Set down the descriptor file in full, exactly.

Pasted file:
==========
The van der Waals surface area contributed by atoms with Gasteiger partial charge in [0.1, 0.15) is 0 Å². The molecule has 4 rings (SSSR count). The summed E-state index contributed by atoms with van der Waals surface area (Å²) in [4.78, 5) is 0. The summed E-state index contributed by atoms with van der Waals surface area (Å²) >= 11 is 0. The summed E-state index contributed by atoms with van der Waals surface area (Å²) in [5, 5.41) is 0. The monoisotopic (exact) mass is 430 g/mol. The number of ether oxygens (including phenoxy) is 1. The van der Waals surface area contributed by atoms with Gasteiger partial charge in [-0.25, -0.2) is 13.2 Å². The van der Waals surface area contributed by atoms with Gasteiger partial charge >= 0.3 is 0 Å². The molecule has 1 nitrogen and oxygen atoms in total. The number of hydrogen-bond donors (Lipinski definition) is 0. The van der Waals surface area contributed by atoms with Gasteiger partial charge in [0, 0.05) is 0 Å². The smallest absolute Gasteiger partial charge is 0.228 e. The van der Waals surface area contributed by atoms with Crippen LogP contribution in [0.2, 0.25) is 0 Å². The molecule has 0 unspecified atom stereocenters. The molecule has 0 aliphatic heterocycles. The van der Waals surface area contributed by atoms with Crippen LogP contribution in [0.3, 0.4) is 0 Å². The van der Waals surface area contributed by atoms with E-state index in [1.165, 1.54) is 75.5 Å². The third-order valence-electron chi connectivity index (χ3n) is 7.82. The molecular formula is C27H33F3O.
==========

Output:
The van der Waals surface area contributed by atoms with Gasteiger partial charge in [0.1, 0.15) is 0 Å². The molecule has 4 rings (SSSR count). The summed E-state index contributed by atoms with van der Waals surface area (Å²) in [4.78, 5) is 0. The summed E-state index contributed by atoms with van der Waals surface area (Å²) >= 11 is 0. The summed E-state index contributed by atoms with van der Waals surface area (Å²) in [5, 5.41) is 0. The monoisotopic (exact) mass is 430 g/mol. The number of ether oxygens (including phenoxy) is 1. The van der Waals surface area contributed by atoms with Gasteiger partial charge in [-0.25, -0.2) is 13.2 Å². The van der Waals surface area contributed by atoms with Gasteiger partial charge >= 0.3 is 0 Å². The molecule has 1 nitrogen and oxygen atoms in total. The number of hydrogen-bond donors (Lipinski definition) is 0. The van der Waals surface area contributed by atoms with Gasteiger partial charge in [0, 0.05) is 0 Å². The smallest absolute Gasteiger partial charge is 0.228 e. The van der Waals surface area contributed by atoms with Crippen LogP contribution in [0.2, 0.25) is 0 Å². The molecule has 0 unspecified atom stereocenters. The molecule has 0 aliphatic heterocycles. The van der Waals surface area contributed by atoms with Crippen LogP contribution in [0.3, 0.4) is 0 Å². The van der Waals surface area contributed by atoms with E-state index in [1.165, 1.54) is 75.5 Å². The third-order valence-electron chi connectivity index (χ3n) is 7.82. The molecular formula is C27H33F3O.